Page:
The same engagement approach is necessary to solve our complex economic problems. There should be no ruling or opposition party when it comes to generating sustainable growth, hiring young people, achieving balanced growth through chaebol reform and easing inequalities. U.S. President Franklin D. Roosevelt was able to pull the country out of the Great Depression by gaining bipartisan support for his renewal plan within his first 100 days in office. Nothing can be done alone by a single president regardless of his strong conviction.

The American media has been highlighting the leading liberal candidate Moon Jae-in, who has pledged to first meet Trump instead of Kim Jong-un of North Korea. It is realistic to reaffirm the South Korea-U.S. relationship and freeze North Korea’s nuclear problem for any breakthrough in the inter-Korean stalemate of the last nine years under conservative governments.

Moon nevertheless is an uncompromising person who highly prizes principles and justice. But he will be no different than his disgraced predecessor Park Geun-hye if he neglects the voices of his critics and merely listens to the supporters he has gained through his years as a civilian activist.

When Moon’s former boss, the late President Roh Moo-hyun, agreed to send Korean troops to Iraq to support the U.S. engagement, he said he personally opposed the move but nonetheless made the decision as a president of the people. He compromised by keeping troops to a limited scale and in the role of noncombatant engagement in rebuilding Iraq. No soldier was hurt, and South Korea was able to continue participating in reconstruction efforts. The decision was made through live and rigorous discussions in the presidential office. Moon, as Roh’s chief of staff, proudly shared the story.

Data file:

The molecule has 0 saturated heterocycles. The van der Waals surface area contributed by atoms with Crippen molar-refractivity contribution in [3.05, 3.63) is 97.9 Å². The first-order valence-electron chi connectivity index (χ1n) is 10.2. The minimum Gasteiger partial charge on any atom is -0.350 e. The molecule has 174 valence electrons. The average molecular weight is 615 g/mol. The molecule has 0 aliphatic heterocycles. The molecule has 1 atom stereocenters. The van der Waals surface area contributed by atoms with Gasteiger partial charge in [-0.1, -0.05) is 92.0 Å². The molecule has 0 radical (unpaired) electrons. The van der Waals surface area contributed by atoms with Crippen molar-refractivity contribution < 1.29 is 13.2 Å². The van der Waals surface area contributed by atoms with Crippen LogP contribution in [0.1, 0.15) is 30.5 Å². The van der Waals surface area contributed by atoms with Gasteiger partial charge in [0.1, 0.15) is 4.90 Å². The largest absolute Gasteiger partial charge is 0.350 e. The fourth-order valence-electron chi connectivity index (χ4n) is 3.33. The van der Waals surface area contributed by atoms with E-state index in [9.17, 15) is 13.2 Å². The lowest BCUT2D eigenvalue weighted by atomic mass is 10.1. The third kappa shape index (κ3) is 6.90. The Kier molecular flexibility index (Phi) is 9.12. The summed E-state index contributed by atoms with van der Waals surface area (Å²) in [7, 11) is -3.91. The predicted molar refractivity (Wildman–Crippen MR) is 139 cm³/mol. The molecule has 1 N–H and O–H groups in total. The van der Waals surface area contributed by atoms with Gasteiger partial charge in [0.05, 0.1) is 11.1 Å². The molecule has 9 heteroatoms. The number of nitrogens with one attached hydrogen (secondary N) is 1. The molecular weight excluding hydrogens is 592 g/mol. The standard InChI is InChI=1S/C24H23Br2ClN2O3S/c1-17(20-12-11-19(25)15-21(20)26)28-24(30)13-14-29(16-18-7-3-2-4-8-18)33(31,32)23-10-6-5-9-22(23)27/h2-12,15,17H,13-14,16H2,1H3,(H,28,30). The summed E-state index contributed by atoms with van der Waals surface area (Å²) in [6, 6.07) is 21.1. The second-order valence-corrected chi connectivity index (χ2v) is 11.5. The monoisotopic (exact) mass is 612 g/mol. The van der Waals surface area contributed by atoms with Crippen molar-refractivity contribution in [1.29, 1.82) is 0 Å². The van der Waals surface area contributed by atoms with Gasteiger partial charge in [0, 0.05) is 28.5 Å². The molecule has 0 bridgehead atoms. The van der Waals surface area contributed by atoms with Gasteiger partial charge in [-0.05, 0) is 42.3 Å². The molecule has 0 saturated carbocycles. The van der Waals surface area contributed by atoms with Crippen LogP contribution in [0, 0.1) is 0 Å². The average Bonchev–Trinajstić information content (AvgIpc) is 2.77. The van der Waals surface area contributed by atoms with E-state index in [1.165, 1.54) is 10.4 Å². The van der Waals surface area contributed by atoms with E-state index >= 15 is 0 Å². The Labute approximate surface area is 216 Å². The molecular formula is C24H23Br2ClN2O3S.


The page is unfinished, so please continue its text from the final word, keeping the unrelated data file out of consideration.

The new president must be more open to discussion than Roh’s administration. He must reflect all the voices of different government offices: the Ministry of Unification, which pursues North Korea policy with the perspective of Koreans as one race; the Ministry of Foreign Affairs, which sees Pyongyang as a diplomatic matter; the Ministry of National Defense, which views the North as an enemy state; and the National Intelligence Service, which surveils North Korea with South Korea’s national interest in mind.

Society is an incomplete community of imperfect people with differing beliefs. Nothing can be solved in the name of justice alone. This bisected land could be split further among South Koreans. The next president must be a wise person who values both principles and compromise, supporters and critics, and balances conviction with responsibility. He must keep his ears open to criticism and be willing to compromise for the greater good of national interest. Only then will he become a leader that ensures peace and economic sustainability.

JoongAng Ilbo, May 8, Page 31

*The author is the chief editor of the JoongAng Ilbo.

Lee Ha-kyung